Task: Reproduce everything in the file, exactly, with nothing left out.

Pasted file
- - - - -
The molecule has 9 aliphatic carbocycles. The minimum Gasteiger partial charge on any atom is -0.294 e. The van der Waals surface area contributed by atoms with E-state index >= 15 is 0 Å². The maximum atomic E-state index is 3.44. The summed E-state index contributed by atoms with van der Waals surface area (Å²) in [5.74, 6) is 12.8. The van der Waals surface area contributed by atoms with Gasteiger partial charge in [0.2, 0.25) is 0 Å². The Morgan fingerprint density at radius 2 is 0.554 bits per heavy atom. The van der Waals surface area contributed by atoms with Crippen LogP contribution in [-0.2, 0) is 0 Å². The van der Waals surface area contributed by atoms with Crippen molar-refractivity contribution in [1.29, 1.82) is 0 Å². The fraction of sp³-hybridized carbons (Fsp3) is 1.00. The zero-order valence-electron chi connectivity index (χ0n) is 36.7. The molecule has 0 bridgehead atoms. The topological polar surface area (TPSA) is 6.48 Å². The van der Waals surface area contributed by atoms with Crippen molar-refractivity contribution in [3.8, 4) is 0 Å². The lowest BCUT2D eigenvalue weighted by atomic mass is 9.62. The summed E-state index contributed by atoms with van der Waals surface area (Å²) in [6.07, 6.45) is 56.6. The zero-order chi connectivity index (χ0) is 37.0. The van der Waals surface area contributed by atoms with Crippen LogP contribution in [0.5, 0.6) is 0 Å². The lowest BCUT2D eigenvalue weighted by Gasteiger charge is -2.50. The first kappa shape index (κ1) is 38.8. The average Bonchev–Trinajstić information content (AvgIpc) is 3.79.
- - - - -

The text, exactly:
The molecule has 9 aliphatic carbocycles. The minimum Gasteiger partial charge on any atom is -0.294 e. The van der Waals surface area contributed by atoms with E-state index >= 15 is 0 Å². The maximum atomic E-state index is 3.44. The summed E-state index contributed by atoms with van der Waals surface area (Å²) in [5.74, 6) is 12.8. The van der Waals surface area contributed by atoms with Gasteiger partial charge in [0.2, 0.25) is 0 Å². The Morgan fingerprint density at radius 2 is 0.554 bits per heavy atom. The van der Waals surface area contributed by atoms with Crippen LogP contribution in [-0.2, 0) is 0 Å². The van der Waals surface area contributed by atoms with Crippen molar-refractivity contribution in [1.29, 1.82) is 0 Å². The fraction of sp³-hybridized carbons (Fsp3) is 1.00. The zero-order valence-electron chi connectivity index (χ0n) is 36.7. The molecule has 0 bridgehead atoms. The topological polar surface area (TPSA) is 6.48 Å². The van der Waals surface area contributed by atoms with Crippen molar-refractivity contribution in [3.8, 4) is 0 Å². The lowest BCUT2D eigenvalue weighted by atomic mass is 9.62. The summed E-state index contributed by atoms with van der Waals surface area (Å²) in [6.07, 6.45) is 56.6. The zero-order chi connectivity index (χ0) is 37.0. The van der Waals surface area contributed by atoms with Crippen LogP contribution in [0.5, 0.6) is 0 Å². The lowest BCUT2D eigenvalue weighted by Gasteiger charge is -2.50. The first kappa shape index (κ1) is 38.8. The average Bonchev–Trinajstić information content (AvgIpc) is 3.79.